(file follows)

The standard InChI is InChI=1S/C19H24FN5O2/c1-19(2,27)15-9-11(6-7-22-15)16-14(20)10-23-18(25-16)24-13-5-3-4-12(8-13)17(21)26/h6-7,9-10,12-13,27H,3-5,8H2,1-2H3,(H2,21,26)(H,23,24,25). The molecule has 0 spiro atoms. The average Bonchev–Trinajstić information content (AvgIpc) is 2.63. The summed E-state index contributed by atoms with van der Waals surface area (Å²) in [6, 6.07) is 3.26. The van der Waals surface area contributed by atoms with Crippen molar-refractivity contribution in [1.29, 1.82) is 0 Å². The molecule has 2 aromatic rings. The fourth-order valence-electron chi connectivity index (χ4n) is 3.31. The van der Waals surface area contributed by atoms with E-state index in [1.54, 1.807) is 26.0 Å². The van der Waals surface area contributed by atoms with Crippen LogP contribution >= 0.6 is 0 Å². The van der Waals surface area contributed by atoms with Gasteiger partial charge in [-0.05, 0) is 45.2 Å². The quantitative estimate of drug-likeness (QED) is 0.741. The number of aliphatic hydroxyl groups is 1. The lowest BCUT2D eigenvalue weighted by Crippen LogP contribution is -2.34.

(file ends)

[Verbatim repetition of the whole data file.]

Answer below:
The standard InChI is InChI=1S/C19H24FN5O2/c1-19(2,27)15-9-11(6-7-22-15)16-14(20)10-23-18(25-16)24-13-5-3-4-12(8-13)17(21)26/h6-7,9-10,12-13,27H,3-5,8H2,1-2H3,(H2,21,26)(H,23,24,25). The molecule has 0 spiro atoms. The average Bonchev–Trinajstić information content (AvgIpc) is 2.63. The summed E-state index contributed by atoms with van der Waals surface area (Å²) in [6, 6.07) is 3.26. The van der Waals surface area contributed by atoms with Crippen molar-refractivity contribution in [1.29, 1.82) is 0 Å². The molecule has 2 aromatic rings. The fourth-order valence-electron chi connectivity index (χ4n) is 3.31. The van der Waals surface area contributed by atoms with E-state index in [1.54, 1.807) is 26.0 Å². The van der Waals surface area contributed by atoms with Crippen LogP contribution >= 0.6 is 0 Å². The van der Waals surface area contributed by atoms with Gasteiger partial charge in [-0.05, 0) is 45.2 Å². The quantitative estimate of drug-likeness (QED) is 0.741. The number of aliphatic hydroxyl groups is 1. The lowest BCUT2D eigenvalue weighted by Crippen LogP contribution is -2.34.